“Screen capture from our Facebook Live Co-broadcast exercise”
The co-broadcasting experience has truly opened my eyes to new possibilities in the way I approach online broadcasting. It had similar attributes to the online stream we have done in OBS several weeks ago with being able to have somebody else’s video feed sharing the same space as ours on our desktop. However, what makes it different is that with the co-broadcasting split screen feature that comes with Facebook Live, it allows both parties, coming from each other’s remote spaces, to share the same screen and have a two-way communication, much like if you were to do a video call with someone except that this time round, you both get to interact with an online audience.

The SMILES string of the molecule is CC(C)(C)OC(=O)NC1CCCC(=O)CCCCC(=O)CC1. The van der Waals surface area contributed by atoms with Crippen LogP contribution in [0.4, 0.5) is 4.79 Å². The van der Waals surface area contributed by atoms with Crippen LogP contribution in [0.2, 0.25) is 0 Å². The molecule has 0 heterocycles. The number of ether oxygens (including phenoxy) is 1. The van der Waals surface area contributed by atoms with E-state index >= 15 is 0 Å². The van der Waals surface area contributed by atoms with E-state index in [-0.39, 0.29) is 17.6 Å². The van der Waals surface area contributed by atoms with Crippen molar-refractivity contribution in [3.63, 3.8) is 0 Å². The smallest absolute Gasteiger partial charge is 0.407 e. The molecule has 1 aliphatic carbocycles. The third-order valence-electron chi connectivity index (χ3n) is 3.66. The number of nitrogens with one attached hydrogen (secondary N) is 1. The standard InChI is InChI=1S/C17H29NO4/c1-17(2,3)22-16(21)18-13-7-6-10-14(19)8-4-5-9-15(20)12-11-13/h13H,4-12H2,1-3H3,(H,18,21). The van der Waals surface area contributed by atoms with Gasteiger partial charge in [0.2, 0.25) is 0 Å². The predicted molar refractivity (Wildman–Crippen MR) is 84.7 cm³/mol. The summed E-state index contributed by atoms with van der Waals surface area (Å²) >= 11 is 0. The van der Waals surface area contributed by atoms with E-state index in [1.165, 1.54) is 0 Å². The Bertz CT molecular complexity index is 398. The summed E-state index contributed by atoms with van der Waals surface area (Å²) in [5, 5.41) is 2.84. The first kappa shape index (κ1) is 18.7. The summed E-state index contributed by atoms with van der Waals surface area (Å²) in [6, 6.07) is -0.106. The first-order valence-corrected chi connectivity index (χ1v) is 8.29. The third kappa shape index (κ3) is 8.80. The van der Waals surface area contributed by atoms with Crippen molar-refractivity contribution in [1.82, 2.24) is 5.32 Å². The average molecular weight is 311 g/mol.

It is amazing to see how the co-broadcasting exercise brought about the ideas of synchronized movements, screen montages, video mosaics as well as cross-streaming. What me and my teammate, Win Zaw, found interesting from our co-broadcasting test was the latency in the audio feedback when we decided to film within close proximity. Towards the end of our broadcast (at 10:50) while we were walking side by side to return to class, we started talking and whistling. That was when we realized that the lag in our audio feedback created an entrancing echoing effect in our broadcast. It was almost as if we were making music.
This has pushed us to try out different possibilities with co-broadcasting. For this week’s lesson, we will be delving into having our phone cameras capture the same subject/object from different perspectives and having them played concurrently.
Posted by Anam Musta'ein on Thursday, 12 October 2017